Poverty

The concept of poverty can be viewed from different points and aspects. One can have nothing according to general standards and still consider himself the happiest or the richest person in the world. In some way poverty is a personal issue and each one of us has a personal definition of it depending on the class we are in, personal values and way of life. What is a lot to someone can be nothing to the rest of the society. There is also an opinion that rich people keep on getting wealthier and the situation of those poor just gets worse with time. It might be due to the inner world and attitude of a person.

There are many theories, mainly individualistic which tend to identify the main causes of poverty as being within the individuals themselves, or in the characteristics of the subculture to which they belong.

Oscar Lewis, a sociologist who illustrates one of these theories, “the culture of poverty”, argues that the poor are part of a class stratified society and this culture develops in response as they are trapped in their poverty. It is a reaction to the poor of their marginal position in society. In effect it is the characteristics of this culture that perpetuates poverty. Also on the family level, due to high rates of abuse and divorce, individuals tended to be more mother centred hence society was mainly matriarchal. Furthermore, on the community level, individuals tended to have negative attitudes towards national (external) agencies, for example; political parties, trade unions, etc and also very little use was made of banks, hospitals, etc by these individuals. These values were internalised and passed on from generation to generation.

This theory therefore provides evidence that if the poor adapted a more positive culture, then there would be no absolute poverty in society since everyone would have enough to attain a better standard of living which would therefore cause less public spending on the provision of benefits since everyone would have enough to physically survive. This in effect would eradicate poverty to an extent.

On the other hand this theoretical explanation fails to account for the fact that the existence of poverty could be caused by another source other than the individuals themselves. This other source to be considered would be society. It may not be so obvious straightaway, but it depends on how it is assessed. Lack of employment, low wages, social stratification etc. which are caused by society are different ways and means through which society could make situations or living unbearable for individuals. This thereby causes them to adapt to this subculture thus perpetuating poverty in the society.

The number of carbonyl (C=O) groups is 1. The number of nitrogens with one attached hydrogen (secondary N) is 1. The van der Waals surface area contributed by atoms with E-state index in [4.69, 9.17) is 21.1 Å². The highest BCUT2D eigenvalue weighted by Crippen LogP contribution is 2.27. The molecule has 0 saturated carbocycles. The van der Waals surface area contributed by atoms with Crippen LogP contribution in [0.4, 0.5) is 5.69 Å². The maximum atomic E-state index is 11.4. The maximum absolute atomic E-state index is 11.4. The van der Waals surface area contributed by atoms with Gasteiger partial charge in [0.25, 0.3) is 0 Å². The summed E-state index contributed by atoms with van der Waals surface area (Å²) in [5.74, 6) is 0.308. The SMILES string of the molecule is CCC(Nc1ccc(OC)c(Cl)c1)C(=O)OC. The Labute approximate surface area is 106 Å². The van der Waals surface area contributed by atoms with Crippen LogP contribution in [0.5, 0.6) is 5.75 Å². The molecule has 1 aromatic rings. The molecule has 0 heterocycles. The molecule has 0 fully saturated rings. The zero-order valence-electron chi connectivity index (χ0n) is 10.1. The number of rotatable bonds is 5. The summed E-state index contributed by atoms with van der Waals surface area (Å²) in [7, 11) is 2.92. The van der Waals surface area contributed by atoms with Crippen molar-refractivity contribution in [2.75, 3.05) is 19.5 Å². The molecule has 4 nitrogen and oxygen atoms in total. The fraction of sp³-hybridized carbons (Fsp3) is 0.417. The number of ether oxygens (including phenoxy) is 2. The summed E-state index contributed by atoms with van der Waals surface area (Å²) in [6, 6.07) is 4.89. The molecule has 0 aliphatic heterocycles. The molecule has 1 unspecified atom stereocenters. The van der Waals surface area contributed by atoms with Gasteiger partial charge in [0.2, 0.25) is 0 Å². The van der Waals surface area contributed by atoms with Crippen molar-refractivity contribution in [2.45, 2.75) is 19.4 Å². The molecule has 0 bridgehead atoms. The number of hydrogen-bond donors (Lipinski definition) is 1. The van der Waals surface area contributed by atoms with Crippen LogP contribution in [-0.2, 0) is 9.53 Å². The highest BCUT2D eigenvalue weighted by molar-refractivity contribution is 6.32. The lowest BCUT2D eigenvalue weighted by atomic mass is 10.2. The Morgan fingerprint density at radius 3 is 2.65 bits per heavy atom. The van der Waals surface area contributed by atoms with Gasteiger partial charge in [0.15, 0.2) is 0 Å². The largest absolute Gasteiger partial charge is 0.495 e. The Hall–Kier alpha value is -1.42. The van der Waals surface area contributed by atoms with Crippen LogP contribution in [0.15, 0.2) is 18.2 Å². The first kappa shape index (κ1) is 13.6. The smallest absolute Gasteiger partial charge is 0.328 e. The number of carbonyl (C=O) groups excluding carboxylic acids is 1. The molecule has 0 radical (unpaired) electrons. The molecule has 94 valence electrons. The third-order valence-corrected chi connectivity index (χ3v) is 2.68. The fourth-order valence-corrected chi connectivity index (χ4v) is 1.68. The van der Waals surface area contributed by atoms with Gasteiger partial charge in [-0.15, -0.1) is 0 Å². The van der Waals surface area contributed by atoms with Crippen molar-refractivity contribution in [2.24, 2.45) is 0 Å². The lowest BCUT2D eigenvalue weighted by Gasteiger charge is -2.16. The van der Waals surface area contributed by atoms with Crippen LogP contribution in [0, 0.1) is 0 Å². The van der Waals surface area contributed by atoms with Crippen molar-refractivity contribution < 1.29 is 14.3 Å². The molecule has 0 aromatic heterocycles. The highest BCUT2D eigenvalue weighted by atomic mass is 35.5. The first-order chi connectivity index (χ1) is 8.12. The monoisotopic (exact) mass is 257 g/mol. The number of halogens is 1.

This view is further supported with evidence from the work of Elliot Liebow (a sociologist), who argues in favour of the fact that it is society that causes poverty and not individuals. He proves this from research he carried out among Black men in Washington, where he realised that they did accept mainstream values but because of their situational constraints of being poor they never succeeded in accomplishing these mainstream values.

Also, as argued by other sociologist, if you were born into a deprived background, i.e. poor housing, poor diet etc., it was very difficult to escape this cycle. Hence you would go through this cycle into adulthood and it might continue through your children, which puts no end to the cycle. Thus it could be said that it is social, economic and environmental factors that prevents the poor behaving.

In conclusion, evidence provided above may justify the fact that poverty is caused by the individuals themselves within society but from the other side of the coin, this may be far from the truth.

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